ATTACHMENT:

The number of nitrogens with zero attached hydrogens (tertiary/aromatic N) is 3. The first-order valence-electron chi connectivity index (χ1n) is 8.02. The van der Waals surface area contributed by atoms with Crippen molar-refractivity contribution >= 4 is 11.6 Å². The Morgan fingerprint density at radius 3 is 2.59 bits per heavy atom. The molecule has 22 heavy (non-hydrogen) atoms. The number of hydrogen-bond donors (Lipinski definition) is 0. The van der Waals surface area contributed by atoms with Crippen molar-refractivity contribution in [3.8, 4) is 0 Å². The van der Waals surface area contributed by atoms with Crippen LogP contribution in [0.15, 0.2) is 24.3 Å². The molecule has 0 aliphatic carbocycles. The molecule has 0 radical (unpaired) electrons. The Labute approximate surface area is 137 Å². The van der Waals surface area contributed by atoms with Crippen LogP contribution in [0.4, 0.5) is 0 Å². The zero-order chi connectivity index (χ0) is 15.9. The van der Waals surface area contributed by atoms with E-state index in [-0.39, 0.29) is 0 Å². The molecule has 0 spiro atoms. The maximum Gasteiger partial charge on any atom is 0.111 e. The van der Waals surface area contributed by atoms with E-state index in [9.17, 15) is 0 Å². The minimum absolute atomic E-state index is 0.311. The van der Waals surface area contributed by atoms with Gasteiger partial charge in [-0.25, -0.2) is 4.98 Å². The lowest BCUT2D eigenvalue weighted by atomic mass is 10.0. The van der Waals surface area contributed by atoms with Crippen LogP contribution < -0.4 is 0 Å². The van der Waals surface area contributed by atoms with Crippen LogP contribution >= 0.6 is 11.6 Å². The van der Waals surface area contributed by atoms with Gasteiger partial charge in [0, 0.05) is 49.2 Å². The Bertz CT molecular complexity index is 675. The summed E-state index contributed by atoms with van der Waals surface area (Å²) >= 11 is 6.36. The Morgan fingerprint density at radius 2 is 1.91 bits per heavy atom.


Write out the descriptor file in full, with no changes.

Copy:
The number of nitrogens with zero attached hydrogens (tertiary/aromatic N) is 3. The first-order valence-electron chi connectivity index (χ1n) is 8.02. The van der Waals surface area contributed by atoms with Crippen molar-refractivity contribution >= 4 is 11.6 Å². The Morgan fingerprint density at radius 3 is 2.59 bits per heavy atom. The molecule has 22 heavy (non-hydrogen) atoms. The number of hydrogen-bond donors (Lipinski definition) is 0. The van der Waals surface area contributed by atoms with Crippen molar-refractivity contribution in [3.8, 4) is 0 Å². The van der Waals surface area contributed by atoms with Crippen LogP contribution in [0.15, 0.2) is 24.3 Å². The molecule has 0 aliphatic carbocycles. The molecule has 0 radical (unpaired) electrons. The Labute approximate surface area is 137 Å². The van der Waals surface area contributed by atoms with Crippen LogP contribution in [0.4, 0.5) is 0 Å². The zero-order chi connectivity index (χ0) is 15.9. The van der Waals surface area contributed by atoms with E-state index in [-0.39, 0.29) is 0 Å². The molecule has 0 spiro atoms. The maximum Gasteiger partial charge on any atom is 0.111 e. The van der Waals surface area contributed by atoms with E-state index in [9.17, 15) is 0 Å². The minimum absolute atomic E-state index is 0.311. The van der Waals surface area contributed by atoms with Gasteiger partial charge in [-0.25, -0.2) is 4.98 Å². The lowest BCUT2D eigenvalue weighted by atomic mass is 10.0. The van der Waals surface area contributed by atoms with Crippen LogP contribution < -0.4 is 0 Å². The van der Waals surface area contributed by atoms with Crippen LogP contribution >= 0.6 is 11.6 Å². The van der Waals surface area contributed by atoms with Gasteiger partial charge in [0, 0.05) is 49.2 Å². The Bertz CT molecular complexity index is 675. The summed E-state index contributed by atoms with van der Waals surface area (Å²) >= 11 is 6.36. The Morgan fingerprint density at radius 2 is 1.91 bits per heavy atom.